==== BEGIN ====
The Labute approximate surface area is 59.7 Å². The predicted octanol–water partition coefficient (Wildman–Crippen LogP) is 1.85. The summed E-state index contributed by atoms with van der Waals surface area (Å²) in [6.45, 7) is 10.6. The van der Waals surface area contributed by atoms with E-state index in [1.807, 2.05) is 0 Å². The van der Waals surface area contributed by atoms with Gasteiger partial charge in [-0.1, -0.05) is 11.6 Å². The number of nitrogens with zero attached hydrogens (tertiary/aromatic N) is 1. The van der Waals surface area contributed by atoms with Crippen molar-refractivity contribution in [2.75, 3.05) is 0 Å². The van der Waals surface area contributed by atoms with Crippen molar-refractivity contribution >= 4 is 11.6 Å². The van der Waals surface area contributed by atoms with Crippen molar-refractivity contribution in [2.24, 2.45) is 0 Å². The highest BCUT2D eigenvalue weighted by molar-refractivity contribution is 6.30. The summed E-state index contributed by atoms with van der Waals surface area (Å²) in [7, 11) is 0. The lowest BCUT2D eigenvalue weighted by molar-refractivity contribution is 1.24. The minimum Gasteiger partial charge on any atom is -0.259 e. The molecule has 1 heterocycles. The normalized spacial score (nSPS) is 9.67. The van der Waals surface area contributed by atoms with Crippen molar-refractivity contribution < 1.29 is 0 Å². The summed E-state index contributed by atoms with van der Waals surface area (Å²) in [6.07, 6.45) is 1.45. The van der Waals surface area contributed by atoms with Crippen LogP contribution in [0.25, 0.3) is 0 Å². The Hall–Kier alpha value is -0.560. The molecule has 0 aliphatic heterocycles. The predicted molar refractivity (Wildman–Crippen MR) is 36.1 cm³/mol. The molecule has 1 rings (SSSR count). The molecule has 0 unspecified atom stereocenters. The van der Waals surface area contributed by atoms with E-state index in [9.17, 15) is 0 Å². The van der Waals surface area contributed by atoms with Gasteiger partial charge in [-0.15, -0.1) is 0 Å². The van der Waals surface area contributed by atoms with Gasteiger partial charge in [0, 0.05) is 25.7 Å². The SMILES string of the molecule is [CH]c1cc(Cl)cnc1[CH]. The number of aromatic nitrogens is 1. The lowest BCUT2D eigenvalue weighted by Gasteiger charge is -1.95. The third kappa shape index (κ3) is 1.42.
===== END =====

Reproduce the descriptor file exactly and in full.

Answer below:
The Labute approximate surface area is 59.7 Å². The predicted octanol–water partition coefficient (Wildman–Crippen LogP) is 1.85. The summed E-state index contributed by atoms with van der Waals surface area (Å²) in [6.45, 7) is 10.6. The van der Waals surface area contributed by atoms with E-state index in [1.807, 2.05) is 0 Å². The van der Waals surface area contributed by atoms with Gasteiger partial charge in [-0.1, -0.05) is 11.6 Å². The number of nitrogens with zero attached hydrogens (tertiary/aromatic N) is 1. The van der Waals surface area contributed by atoms with Crippen molar-refractivity contribution in [2.75, 3.05) is 0 Å². The van der Waals surface area contributed by atoms with Crippen molar-refractivity contribution >= 4 is 11.6 Å². The van der Waals surface area contributed by atoms with Crippen molar-refractivity contribution in [2.24, 2.45) is 0 Å². The highest BCUT2D eigenvalue weighted by molar-refractivity contribution is 6.30. The summed E-state index contributed by atoms with van der Waals surface area (Å²) in [7, 11) is 0. The lowest BCUT2D eigenvalue weighted by molar-refractivity contribution is 1.24. The minimum Gasteiger partial charge on any atom is -0.259 e. The molecule has 1 heterocycles. The normalized spacial score (nSPS) is 9.67. The van der Waals surface area contributed by atoms with Crippen molar-refractivity contribution < 1.29 is 0 Å². The summed E-state index contributed by atoms with van der Waals surface area (Å²) in [6.07, 6.45) is 1.45. The van der Waals surface area contributed by atoms with Crippen LogP contribution in [0.25, 0.3) is 0 Å². The Hall–Kier alpha value is -0.560. The molecule has 0 aliphatic heterocycles. The predicted molar refractivity (Wildman–Crippen MR) is 36.1 cm³/mol. The molecule has 1 rings (SSSR count). The molecule has 0 unspecified atom stereocenters. The van der Waals surface area contributed by atoms with E-state index in [9.17, 15) is 0 Å². The van der Waals surface area contributed by atoms with Gasteiger partial charge in [-0.15, -0.1) is 0 Å². The van der Waals surface area contributed by atoms with Gasteiger partial charge in [0, 0.05) is 25.7 Å². The SMILES string of the molecule is [CH]c1cc(Cl)cnc1[CH]. The number of aromatic nitrogens is 1. The lowest BCUT2D eigenvalue weighted by Gasteiger charge is -1.95. The third kappa shape index (κ3) is 1.42.